Confronted with Disappearing Chinatowns & Cultural Hubs, National AAPI Coalition Launches Multilingual, Anti-Gentrification Toolkit

Media Contact: Nahida Uddin, National CAPACD, (347) 283-1757,


Confronted with Disappearing Chinatowns & Cultural Hubs,
National AAPI Coalition Launches Multilingual, Anti-Gentrification Toolkit

October 30, 2019 (Washington D.C.) Earlier today, the National Coalition for Asian Pacific American Community Development (National CAPACD) launched the #OurNeighborhoods anti-displacement toolkit available online at The first of its kind, this online resource is a response to the unique and often overlooked cultural and linguistic needs of the diverse Asian American and Pacific Islander (AAPI) community, threatened by rapid gentrification of their neighborhoods. As AAPI neighborhoods across the country witness aggressive development, long-time residents and small businesses are often left out of the process.

National CAPACD, a coalition of nearly 100 community-based organizations spanning 21 states and the Pacific Islands, developed the toolkit in close consultation with local groups leading innovative and effective organizing campaigns in AAPI neighborhoods. Borne out of an effort to support and build the resources of these local organizing campaigns, the toolkit includes an analysis of gentrification, strategies from the organizing field,  examples of successful anti-displacement campaigns, and custom data on housing costs and poverty. The toolkit was developed with the support of The Kresge Foundation.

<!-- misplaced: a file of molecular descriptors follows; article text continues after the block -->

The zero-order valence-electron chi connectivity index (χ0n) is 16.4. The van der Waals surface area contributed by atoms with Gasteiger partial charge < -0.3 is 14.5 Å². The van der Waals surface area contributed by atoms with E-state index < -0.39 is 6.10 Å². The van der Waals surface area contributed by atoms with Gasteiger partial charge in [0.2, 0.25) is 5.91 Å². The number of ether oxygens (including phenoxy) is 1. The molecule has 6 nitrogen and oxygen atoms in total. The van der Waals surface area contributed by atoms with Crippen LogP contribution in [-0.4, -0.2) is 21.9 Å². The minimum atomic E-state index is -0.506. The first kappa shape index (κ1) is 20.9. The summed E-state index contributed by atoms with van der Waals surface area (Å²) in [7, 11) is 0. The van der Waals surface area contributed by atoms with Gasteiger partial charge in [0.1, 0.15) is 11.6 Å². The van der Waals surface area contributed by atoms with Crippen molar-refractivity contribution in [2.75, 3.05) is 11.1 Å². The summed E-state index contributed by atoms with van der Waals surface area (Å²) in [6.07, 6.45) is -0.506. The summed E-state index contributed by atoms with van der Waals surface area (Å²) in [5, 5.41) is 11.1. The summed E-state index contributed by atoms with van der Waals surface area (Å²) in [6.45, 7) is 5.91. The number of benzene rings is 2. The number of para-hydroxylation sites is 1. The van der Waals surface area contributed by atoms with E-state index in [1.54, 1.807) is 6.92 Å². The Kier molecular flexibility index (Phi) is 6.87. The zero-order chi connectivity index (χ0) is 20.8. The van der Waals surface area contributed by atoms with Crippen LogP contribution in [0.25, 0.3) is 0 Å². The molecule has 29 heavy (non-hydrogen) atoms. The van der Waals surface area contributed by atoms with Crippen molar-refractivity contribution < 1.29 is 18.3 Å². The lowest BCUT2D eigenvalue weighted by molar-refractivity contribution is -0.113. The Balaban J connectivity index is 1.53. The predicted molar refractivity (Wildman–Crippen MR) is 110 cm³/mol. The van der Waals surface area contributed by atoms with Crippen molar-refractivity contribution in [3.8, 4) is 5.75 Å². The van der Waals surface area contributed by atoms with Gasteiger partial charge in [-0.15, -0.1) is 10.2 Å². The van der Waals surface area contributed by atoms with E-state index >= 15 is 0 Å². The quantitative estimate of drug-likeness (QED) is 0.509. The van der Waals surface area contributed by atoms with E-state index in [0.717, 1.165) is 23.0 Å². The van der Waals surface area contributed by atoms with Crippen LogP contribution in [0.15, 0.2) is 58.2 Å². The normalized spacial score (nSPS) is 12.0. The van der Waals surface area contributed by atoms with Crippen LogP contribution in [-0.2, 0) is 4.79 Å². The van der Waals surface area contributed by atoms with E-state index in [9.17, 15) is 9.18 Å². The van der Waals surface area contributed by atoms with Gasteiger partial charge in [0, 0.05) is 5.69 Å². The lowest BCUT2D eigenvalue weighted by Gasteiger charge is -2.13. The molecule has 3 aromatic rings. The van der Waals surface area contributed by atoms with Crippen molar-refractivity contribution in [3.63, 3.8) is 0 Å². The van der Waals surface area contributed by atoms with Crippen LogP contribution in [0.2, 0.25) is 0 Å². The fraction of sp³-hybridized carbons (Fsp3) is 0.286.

National CAPACD Executive Director Seema Agnani shared at the launch event, “National CAPACD developed the #OurNeighborhoods toolkit because our coalition has made a commitment to address the most urgent challenge that poor AAPIs face today – displacement resulting from gentrification. Seventy-three percent of low-income AAPIs live in the highest cost housing markets and as a result, AAPIs are disproportionately at risk of displacement. Here in DC, the reality is more bleak. Well beyond “at risk”, what was once a thriving Chinatown, now holds fewer than 300 Chinese residents. We are witnessing, rapidly and dramatically, the loss of neighborhoods that are the centuries-old living account of immigrant survival, resilience, and celebration.”